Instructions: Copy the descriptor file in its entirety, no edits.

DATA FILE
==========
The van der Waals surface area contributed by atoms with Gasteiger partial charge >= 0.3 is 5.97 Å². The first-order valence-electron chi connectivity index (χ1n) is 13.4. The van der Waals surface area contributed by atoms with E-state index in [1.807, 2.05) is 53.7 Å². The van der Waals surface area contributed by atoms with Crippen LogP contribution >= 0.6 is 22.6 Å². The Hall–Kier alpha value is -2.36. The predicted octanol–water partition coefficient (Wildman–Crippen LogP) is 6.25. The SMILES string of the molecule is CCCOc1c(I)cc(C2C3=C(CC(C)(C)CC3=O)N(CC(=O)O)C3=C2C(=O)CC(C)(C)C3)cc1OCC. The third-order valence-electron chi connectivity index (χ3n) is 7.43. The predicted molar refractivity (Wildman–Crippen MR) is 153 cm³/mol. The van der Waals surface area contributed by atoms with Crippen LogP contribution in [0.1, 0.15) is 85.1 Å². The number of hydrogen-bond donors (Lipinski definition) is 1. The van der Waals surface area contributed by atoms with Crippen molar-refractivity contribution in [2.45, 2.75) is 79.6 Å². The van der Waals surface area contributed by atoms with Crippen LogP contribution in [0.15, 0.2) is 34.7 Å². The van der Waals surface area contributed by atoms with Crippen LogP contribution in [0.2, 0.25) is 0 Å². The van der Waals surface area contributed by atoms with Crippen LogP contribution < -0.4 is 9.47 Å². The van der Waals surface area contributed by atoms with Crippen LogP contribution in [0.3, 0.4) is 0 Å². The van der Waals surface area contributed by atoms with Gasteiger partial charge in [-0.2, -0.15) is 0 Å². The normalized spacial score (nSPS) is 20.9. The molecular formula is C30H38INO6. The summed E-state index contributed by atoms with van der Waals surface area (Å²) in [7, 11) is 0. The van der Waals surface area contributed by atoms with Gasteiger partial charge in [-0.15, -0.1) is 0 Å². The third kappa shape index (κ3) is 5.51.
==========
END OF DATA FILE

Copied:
The van der Waals surface area contributed by atoms with Gasteiger partial charge >= 0.3 is 5.97 Å². The first-order valence-electron chi connectivity index (χ1n) is 13.4. The van der Waals surface area contributed by atoms with E-state index in [1.807, 2.05) is 53.7 Å². The van der Waals surface area contributed by atoms with Crippen LogP contribution >= 0.6 is 22.6 Å². The Hall–Kier alpha value is -2.36. The predicted octanol–water partition coefficient (Wildman–Crippen LogP) is 6.25. The SMILES string of the molecule is CCCOc1c(I)cc(C2C3=C(CC(C)(C)CC3=O)N(CC(=O)O)C3=C2C(=O)CC(C)(C)C3)cc1OCC. The third-order valence-electron chi connectivity index (χ3n) is 7.43. The predicted molar refractivity (Wildman–Crippen MR) is 153 cm³/mol. The van der Waals surface area contributed by atoms with Crippen LogP contribution in [0.1, 0.15) is 85.1 Å². The number of hydrogen-bond donors (Lipinski definition) is 1. The van der Waals surface area contributed by atoms with Crippen molar-refractivity contribution in [2.45, 2.75) is 79.6 Å². The van der Waals surface area contributed by atoms with Crippen LogP contribution in [0.15, 0.2) is 34.7 Å². The van der Waals surface area contributed by atoms with Crippen LogP contribution in [0.2, 0.25) is 0 Å². The van der Waals surface area contributed by atoms with Crippen LogP contribution < -0.4 is 9.47 Å². The van der Waals surface area contributed by atoms with Crippen LogP contribution in [0.3, 0.4) is 0 Å². The van der Waals surface area contributed by atoms with Gasteiger partial charge in [-0.2, -0.15) is 0 Å². The normalized spacial score (nSPS) is 20.9. The molecular formula is C30H38INO6. The summed E-state index contributed by atoms with van der Waals surface area (Å²) in [7, 11) is 0. The van der Waals surface area contributed by atoms with Gasteiger partial charge in [-0.15, -0.1) is 0 Å². The third kappa shape index (κ3) is 5.51.